The hackers who hit the Los Angeles Unified School District (LAUSD) with ransomware over Labor Day weekend have now issued a ransom payment demand, according to the district superintendent.
On Tuesday, superintendent Alberto Carvalho told the Los Angeles Times that a demand had been made but that the district had not responded. Carvalho declined to reveal the amount of money demanded.
The extortion attempt represents an inevitable escalation in the ransomware attack — which targeted the nation’s second-largest school district just as pupils began to return after the summer break — and raises questions over what sensitive information the hackers may have been able to obtain.
Though the attack caused disruption to some of the school’s email systems and other applications, other critical systems such as the MiSiS student management system were recovered and brought back online shortly afterward. But in a press conference held Wednesday, Carvalho said that the hackers had likely accessed data from MiSiS, including certain information on students.
“We believe that some of the data that was accessed may have some students’ names, may have some degree of attendance data, but more than likely lacks personally identifiable information or very sensitive health information or Social Security number information,” Carvalho told local reporters, as quoted by Deadline.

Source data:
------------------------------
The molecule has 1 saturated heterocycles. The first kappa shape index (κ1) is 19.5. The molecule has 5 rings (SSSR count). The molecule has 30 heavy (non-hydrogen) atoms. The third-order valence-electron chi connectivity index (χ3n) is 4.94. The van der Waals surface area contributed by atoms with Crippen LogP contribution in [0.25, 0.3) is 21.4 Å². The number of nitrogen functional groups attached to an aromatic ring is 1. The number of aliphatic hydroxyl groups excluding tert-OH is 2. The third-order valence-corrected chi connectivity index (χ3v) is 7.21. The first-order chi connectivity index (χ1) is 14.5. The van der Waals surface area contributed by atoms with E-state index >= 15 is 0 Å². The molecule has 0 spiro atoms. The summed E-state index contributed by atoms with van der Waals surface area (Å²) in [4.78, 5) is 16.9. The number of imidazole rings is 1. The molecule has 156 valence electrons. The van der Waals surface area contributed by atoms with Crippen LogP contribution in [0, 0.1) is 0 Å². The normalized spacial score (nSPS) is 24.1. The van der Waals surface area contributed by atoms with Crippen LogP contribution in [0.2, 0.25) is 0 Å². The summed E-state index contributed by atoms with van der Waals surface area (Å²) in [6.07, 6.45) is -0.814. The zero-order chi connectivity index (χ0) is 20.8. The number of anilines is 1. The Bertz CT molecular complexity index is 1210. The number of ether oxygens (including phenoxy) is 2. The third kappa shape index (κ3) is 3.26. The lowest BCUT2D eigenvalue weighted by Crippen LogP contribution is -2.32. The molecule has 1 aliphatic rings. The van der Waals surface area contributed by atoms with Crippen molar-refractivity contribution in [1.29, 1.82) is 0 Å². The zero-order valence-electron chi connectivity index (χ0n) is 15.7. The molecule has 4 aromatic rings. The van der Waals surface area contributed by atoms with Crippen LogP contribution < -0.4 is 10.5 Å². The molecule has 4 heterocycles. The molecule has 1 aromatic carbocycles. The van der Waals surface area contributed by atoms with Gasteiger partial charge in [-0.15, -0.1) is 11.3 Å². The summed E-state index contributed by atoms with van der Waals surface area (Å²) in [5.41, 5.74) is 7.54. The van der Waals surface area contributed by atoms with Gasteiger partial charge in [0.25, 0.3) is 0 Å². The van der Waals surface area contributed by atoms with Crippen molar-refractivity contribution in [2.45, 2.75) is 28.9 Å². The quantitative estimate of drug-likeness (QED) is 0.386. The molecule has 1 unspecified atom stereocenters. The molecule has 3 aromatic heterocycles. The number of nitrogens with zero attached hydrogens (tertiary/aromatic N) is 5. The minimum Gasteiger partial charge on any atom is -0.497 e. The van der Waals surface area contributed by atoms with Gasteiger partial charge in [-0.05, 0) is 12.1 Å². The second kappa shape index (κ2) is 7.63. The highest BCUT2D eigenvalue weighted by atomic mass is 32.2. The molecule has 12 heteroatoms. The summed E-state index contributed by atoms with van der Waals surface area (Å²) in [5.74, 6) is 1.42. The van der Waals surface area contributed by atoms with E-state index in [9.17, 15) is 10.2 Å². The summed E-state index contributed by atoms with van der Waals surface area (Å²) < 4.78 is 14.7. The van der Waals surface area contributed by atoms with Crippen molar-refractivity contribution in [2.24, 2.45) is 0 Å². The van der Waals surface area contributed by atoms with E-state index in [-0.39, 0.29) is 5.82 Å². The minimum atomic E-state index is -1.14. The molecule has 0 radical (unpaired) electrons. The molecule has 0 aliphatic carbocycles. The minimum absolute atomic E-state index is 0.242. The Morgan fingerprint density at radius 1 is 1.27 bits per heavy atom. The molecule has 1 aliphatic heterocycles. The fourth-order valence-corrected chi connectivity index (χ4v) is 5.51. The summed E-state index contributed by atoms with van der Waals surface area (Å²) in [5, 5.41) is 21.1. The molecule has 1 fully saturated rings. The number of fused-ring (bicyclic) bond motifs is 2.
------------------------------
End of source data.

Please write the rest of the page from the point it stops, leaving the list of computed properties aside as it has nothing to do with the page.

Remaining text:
Although the ransomware attack has not been officially attributed, there are many signs that it was carried out by a cyber gang known as Vice Society. Shortly after the LAUSD attack came to light, the Cybersecurity and Infrastructure Security Agency (CISA) issued a warning about Vice Society ransomware that was specifically targeting K-12 institutions in the US, though the LA school district was not named as a target. Following CISA’s cybersecurity advisory, Vice Society took credit for the attack in communications with journalists.
Details published by CISA describe Vice Society as an “intrusion, exfiltration, and extortion hacking group” that used double extortion tactics: locking systems and threatening to publicly release data unless a ransom is paid. The group was becoming more active in sync with the start of the academic year, CISA said, when the potential impact of ransomware attacks on schools was greatest.
Though the recent attack is the only time the LA school system has been successfully targeted, it has encountered a near-miss at least once in the past. In the wake of the Labor Day attack, cybersecurity researchers at Hold Security revealed that they had previously detected a device linked to the school district within a malware botnet but had disclosed the findings in time for further attacks to be prevented.